Ethics: Lawmakers didn’t ‘knowingly’ break rules with Azerbaijan gifts

Ethics: Lawmakers didn’t ‘knowingly’ break rules with Azerbaijan gifts
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The House Ethics Committee on Friday closed an investigation into 10 lawmakers and 32 congressional aides, finding that they did not “knowingly” break any law or House rule when they accepted airfare and gifts that were secretly funded by Azerbaijan’s state-owned oil company.

But the Ethics panel said “third parties” outside the House may have broken the law by misleading congressional investigators, as well as lawmakers and staffers on the trip. The panel said it would refer the matter to the Justice Department.


Investigators found that money for airfare and gifts may have been hidden through Texas-based nonprofits, which filed false statements saying they were paying for the trip.

“The Committee is referring the matter of third parties apparently engaging in a criminal conspiracy to lie to Congress to the Department of Justice for such further action as it deems appropriate,” the Ethics Chairman Charlie Dent (R-Pa.) and Rep. Linda Sanchez (D-Calif.), the ranking member, said in a joint statement.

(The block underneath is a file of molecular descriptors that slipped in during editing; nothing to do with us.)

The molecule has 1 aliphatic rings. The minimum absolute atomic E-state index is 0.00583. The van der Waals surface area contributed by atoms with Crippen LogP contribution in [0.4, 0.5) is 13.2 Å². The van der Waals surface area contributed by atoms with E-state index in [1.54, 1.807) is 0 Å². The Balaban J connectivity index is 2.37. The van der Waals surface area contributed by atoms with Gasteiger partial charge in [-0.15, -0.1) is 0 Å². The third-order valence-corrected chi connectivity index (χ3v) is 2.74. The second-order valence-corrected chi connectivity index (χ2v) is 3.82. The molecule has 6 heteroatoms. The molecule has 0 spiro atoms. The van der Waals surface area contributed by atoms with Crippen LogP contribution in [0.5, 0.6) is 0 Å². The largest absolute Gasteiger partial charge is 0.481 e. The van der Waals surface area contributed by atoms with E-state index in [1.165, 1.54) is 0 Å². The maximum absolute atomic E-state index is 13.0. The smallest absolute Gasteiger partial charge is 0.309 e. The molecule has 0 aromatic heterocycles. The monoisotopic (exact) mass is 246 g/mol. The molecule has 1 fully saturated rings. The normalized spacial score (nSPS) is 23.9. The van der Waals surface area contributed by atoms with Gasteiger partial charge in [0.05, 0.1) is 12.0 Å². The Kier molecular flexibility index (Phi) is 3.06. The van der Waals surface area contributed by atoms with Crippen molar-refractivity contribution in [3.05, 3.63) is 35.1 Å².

The Ethics Committee said all of the lawmakers and staff members who attended the 2013 trip did so only after receiving prior approval from the same Ethics panel. And those questioned in the investigation all cooperated, the committee said.

“The Committee found no evidence that the members and staff who participated in the trip knowingly violated any House Rule, law, regulation or other standard of conduct,” the Ethics panel said.

The probe included a dozen subpoenas, interviews with 10 witnesses, 18 voluntary requests for information, and 190,000 pages of material.  

“Because the House travelers acted in good faith, and the evidence was inconclusive as to the true source of funds for the travel, the Committee concluded that the trips did not constitute an impermissible gift of travel, and decided that no further action is required," the panel wrote.

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